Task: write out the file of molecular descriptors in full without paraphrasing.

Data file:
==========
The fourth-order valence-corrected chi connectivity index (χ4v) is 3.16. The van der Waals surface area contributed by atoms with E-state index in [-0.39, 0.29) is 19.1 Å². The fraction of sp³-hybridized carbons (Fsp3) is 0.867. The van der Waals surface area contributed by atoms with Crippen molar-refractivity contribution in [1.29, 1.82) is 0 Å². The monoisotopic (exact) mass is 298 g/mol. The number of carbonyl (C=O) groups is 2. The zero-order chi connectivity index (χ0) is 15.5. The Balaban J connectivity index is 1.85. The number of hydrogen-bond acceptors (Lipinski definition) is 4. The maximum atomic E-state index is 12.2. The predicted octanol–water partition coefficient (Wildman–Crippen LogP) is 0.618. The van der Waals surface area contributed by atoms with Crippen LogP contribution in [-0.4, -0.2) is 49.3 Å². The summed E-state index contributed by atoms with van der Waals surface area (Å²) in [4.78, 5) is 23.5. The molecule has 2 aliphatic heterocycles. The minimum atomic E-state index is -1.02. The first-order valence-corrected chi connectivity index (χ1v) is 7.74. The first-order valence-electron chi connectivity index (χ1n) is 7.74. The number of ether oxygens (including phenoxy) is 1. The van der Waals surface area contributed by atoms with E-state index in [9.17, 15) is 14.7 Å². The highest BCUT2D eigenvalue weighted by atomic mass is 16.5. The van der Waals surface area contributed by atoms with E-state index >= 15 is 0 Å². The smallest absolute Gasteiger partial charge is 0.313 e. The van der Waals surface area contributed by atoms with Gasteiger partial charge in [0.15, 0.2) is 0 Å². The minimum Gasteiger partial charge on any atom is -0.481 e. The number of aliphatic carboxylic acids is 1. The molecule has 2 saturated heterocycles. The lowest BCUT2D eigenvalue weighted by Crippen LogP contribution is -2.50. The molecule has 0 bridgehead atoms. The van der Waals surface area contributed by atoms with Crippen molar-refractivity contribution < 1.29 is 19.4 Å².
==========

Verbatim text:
The fourth-order valence-corrected chi connectivity index (χ4v) is 3.16. The van der Waals surface area contributed by atoms with E-state index in [-0.39, 0.29) is 19.1 Å². The fraction of sp³-hybridized carbons (Fsp3) is 0.867. The van der Waals surface area contributed by atoms with Crippen molar-refractivity contribution in [1.29, 1.82) is 0 Å². The monoisotopic (exact) mass is 298 g/mol. The number of carbonyl (C=O) groups is 2. The zero-order chi connectivity index (χ0) is 15.5. The Balaban J connectivity index is 1.85. The number of hydrogen-bond acceptors (Lipinski definition) is 4. The maximum atomic E-state index is 12.2. The predicted octanol–water partition coefficient (Wildman–Crippen LogP) is 0.618. The van der Waals surface area contributed by atoms with Crippen LogP contribution in [-0.4, -0.2) is 49.3 Å². The summed E-state index contributed by atoms with van der Waals surface area (Å²) in [4.78, 5) is 23.5. The molecule has 2 aliphatic heterocycles. The minimum atomic E-state index is -1.02. The first-order valence-corrected chi connectivity index (χ1v) is 7.74. The first-order valence-electron chi connectivity index (χ1n) is 7.74. The number of ether oxygens (including phenoxy) is 1. The van der Waals surface area contributed by atoms with E-state index in [9.17, 15) is 14.7 Å². The highest BCUT2D eigenvalue weighted by atomic mass is 16.5. The van der Waals surface area contributed by atoms with E-state index >= 15 is 0 Å². The smallest absolute Gasteiger partial charge is 0.313 e. The van der Waals surface area contributed by atoms with Gasteiger partial charge in [0.15, 0.2) is 0 Å². The minimum Gasteiger partial charge on any atom is -0.481 e. The number of aliphatic carboxylic acids is 1. The molecule has 2 saturated heterocycles. The lowest BCUT2D eigenvalue weighted by Crippen LogP contribution is -2.50. The molecule has 0 bridgehead atoms. The van der Waals surface area contributed by atoms with Crippen molar-refractivity contribution < 1.29 is 19.4 Å².